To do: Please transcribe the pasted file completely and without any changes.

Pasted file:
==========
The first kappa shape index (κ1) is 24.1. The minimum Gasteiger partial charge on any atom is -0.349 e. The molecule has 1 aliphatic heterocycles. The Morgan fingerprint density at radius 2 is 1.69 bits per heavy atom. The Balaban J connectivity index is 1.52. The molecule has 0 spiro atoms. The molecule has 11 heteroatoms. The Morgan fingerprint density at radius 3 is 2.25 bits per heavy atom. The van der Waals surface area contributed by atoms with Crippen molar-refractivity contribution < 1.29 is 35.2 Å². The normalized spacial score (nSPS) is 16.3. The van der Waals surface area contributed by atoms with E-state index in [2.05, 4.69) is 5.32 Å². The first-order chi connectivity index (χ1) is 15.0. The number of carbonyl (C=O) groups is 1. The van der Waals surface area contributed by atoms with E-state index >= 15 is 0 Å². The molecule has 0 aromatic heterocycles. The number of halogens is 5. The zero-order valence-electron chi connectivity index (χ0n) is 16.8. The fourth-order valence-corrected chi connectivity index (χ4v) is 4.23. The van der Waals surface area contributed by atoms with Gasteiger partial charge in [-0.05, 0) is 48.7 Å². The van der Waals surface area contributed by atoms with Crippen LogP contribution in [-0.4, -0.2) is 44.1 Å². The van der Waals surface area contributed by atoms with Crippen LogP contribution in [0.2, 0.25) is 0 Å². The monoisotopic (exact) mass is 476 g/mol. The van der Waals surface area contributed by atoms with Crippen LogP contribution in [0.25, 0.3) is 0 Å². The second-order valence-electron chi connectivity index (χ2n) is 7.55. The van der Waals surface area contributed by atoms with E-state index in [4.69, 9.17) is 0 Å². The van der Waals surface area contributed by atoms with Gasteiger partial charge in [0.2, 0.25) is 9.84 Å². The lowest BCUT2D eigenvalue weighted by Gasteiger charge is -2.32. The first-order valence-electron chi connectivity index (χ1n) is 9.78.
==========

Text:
The first kappa shape index (κ1) is 24.1. The minimum Gasteiger partial charge on any atom is -0.349 e. The molecule has 1 aliphatic heterocycles. The Morgan fingerprint density at radius 2 is 1.69 bits per heavy atom. The Balaban J connectivity index is 1.52. The molecule has 0 spiro atoms. The molecule has 11 heteroatoms. The Morgan fingerprint density at radius 3 is 2.25 bits per heavy atom. The van der Waals surface area contributed by atoms with Crippen molar-refractivity contribution < 1.29 is 35.2 Å². The normalized spacial score (nSPS) is 16.3. The van der Waals surface area contributed by atoms with E-state index in [2.05, 4.69) is 5.32 Å². The first-order chi connectivity index (χ1) is 15.0. The number of carbonyl (C=O) groups is 1. The van der Waals surface area contributed by atoms with E-state index >= 15 is 0 Å². The molecule has 0 aromatic heterocycles. The number of halogens is 5. The zero-order valence-electron chi connectivity index (χ0n) is 16.8. The fourth-order valence-corrected chi connectivity index (χ4v) is 4.23. The van der Waals surface area contributed by atoms with Gasteiger partial charge in [-0.05, 0) is 48.7 Å². The van der Waals surface area contributed by atoms with Crippen LogP contribution in [-0.4, -0.2) is 44.1 Å². The van der Waals surface area contributed by atoms with Crippen LogP contribution in [0.2, 0.25) is 0 Å². The monoisotopic (exact) mass is 476 g/mol. The van der Waals surface area contributed by atoms with Crippen LogP contribution in [0.25, 0.3) is 0 Å². The second-order valence-electron chi connectivity index (χ2n) is 7.55. The van der Waals surface area contributed by atoms with E-state index in [4.69, 9.17) is 0 Å². The van der Waals surface area contributed by atoms with Gasteiger partial charge in [0.2, 0.25) is 9.84 Å². The lowest BCUT2D eigenvalue weighted by Gasteiger charge is -2.32. The first-order valence-electron chi connectivity index (χ1n) is 9.78.